Lilongwe, Malawi … The warning spread across the nation like sheets of rain in a typhoon. The Integrated Food Security survey had warned between October 2022 and March 2023 an estimated 3.8 million, or 20% of the entire nation would face acute shortages of food. There was no place to hide, no place to go, no way to prepare. It was too big, too widespread, too all encompassing. Now it is here! Food prices have skyrocketed, with orphans and the elderly suffering the most.

This was the plight in Malawi even BEFORE Cyclone Freddy struck in the early March. For many the situation continues to grow more and more serious by the day.

Action for Progress (AfP) had made every effort to prepare. With the help of the Malawi Project and Orphan Grain Train in the U.S. food was shipped to the Lilongwe warehouse. While AfP was able to respond immediately to the Cyclone the food supply was quickly exhausted.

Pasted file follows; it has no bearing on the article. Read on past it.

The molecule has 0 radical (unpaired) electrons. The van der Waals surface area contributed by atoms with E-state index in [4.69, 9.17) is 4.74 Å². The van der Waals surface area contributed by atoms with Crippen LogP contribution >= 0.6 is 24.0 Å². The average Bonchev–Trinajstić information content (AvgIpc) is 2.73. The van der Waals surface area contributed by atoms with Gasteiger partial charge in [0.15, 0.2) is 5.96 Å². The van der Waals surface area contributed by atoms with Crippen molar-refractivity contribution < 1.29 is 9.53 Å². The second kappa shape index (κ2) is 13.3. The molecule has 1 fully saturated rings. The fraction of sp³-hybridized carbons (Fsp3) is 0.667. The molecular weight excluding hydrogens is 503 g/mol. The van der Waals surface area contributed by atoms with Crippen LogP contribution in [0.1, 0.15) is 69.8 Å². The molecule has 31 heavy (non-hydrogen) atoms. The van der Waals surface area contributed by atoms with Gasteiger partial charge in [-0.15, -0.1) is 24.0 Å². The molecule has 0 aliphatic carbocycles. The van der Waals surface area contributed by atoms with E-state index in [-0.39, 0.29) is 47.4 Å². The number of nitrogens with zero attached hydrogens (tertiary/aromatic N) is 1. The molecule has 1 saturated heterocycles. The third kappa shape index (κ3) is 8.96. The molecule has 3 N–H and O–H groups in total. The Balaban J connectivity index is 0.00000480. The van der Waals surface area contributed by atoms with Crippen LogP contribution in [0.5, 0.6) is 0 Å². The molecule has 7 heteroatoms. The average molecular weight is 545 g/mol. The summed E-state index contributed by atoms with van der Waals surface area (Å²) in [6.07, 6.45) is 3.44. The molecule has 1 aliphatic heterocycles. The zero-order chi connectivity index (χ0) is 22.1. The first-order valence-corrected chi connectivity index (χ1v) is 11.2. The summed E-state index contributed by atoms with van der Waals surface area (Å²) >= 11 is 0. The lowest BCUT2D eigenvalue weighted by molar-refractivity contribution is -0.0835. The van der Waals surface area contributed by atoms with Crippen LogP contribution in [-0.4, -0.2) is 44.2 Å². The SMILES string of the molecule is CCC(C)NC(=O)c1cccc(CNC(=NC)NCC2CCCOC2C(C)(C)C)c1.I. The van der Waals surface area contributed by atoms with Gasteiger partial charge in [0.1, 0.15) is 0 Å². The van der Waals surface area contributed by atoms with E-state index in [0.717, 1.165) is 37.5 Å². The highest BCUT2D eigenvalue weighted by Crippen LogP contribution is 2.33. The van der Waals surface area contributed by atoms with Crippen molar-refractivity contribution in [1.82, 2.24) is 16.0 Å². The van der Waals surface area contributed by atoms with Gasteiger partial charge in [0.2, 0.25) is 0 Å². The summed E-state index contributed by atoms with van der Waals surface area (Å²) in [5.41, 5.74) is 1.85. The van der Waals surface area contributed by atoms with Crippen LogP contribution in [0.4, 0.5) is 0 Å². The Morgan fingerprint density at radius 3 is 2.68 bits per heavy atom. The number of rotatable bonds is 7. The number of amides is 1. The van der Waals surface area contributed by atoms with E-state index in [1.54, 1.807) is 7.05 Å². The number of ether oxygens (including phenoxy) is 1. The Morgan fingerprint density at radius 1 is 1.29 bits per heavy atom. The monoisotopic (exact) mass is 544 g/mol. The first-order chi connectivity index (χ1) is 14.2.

Seath Kaphunga

Seath Kaphunga traveled a long distance to reach one of the distribution sites in the capital city of Lilongwe. She said the last meal she had was with pumpkin leaves. Her face reflected her weakness and hunger, as her granddaughter stood in line to receive food on behalf of her grandmother. Standing for a long period of time was just too much.

Seath would have food on this night. Others were served as well, but as the AfP team concluded their work that day little did they know Freddy would soon visit their country and exhaust every bag and package of food they could muster up.  There would just not be enough food to go around. 

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